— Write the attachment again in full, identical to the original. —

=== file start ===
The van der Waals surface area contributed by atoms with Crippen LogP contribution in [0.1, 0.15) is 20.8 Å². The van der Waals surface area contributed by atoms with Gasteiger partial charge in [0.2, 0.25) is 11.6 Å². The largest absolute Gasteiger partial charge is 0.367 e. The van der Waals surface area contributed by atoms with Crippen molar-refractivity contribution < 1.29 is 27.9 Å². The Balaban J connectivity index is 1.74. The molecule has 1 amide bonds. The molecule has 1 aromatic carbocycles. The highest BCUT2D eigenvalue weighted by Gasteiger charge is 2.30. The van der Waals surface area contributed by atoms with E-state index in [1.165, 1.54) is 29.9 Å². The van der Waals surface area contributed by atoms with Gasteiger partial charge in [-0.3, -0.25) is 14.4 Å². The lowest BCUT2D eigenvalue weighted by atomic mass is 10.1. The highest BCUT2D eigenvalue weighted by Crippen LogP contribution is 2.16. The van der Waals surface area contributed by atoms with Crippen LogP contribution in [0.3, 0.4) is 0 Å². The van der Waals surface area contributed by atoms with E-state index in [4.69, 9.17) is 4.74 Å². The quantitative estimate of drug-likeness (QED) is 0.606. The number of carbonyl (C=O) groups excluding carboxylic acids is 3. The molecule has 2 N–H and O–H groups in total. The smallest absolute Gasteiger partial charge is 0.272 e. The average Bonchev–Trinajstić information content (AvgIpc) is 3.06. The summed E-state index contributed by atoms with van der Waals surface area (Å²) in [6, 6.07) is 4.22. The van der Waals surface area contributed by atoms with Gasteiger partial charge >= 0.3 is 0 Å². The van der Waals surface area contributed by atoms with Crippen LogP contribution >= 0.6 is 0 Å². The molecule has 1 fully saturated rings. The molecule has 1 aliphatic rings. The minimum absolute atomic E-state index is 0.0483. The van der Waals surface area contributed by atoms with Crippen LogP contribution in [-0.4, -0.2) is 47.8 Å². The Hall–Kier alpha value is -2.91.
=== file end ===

The van der Waals surface area contributed by atoms with Crippen LogP contribution in [0.1, 0.15) is 20.8 Å². The van der Waals surface area contributed by atoms with Gasteiger partial charge in [0.2, 0.25) is 11.6 Å². The largest absolute Gasteiger partial charge is 0.367 e. The van der Waals surface area contributed by atoms with Crippen molar-refractivity contribution < 1.29 is 27.9 Å². The Balaban J connectivity index is 1.74. The molecule has 1 amide bonds. The molecule has 1 aromatic carbocycles. The highest BCUT2D eigenvalue weighted by Gasteiger charge is 2.30. The van der Waals surface area contributed by atoms with E-state index in [1.165, 1.54) is 29.9 Å². The van der Waals surface area contributed by atoms with Gasteiger partial charge in [-0.3, -0.25) is 14.4 Å². The lowest BCUT2D eigenvalue weighted by atomic mass is 10.1. The highest BCUT2D eigenvalue weighted by Crippen LogP contribution is 2.16. The van der Waals surface area contributed by atoms with Crippen LogP contribution in [0.3, 0.4) is 0 Å². The van der Waals surface area contributed by atoms with E-state index in [4.69, 9.17) is 4.74 Å². The quantitative estimate of drug-likeness (QED) is 0.606. The number of carbonyl (C=O) groups excluding carboxylic acids is 3. The molecule has 2 N–H and O–H groups in total. The smallest absolute Gasteiger partial charge is 0.272 e. The average Bonchev–Trinajstić information content (AvgIpc) is 3.06. The summed E-state index contributed by atoms with van der Waals surface area (Å²) in [6, 6.07) is 4.22. The van der Waals surface area contributed by atoms with Gasteiger partial charge >= 0.3 is 0 Å². The van der Waals surface area contributed by atoms with Crippen LogP contribution >= 0.6 is 0 Å². The molecule has 1 fully saturated rings. The molecule has 1 aliphatic rings. The minimum absolute atomic E-state index is 0.0483. The van der Waals surface area contributed by atoms with Crippen LogP contribution in [-0.4, -0.2) is 47.8 Å². The Hall–Kier alpha value is -2.91.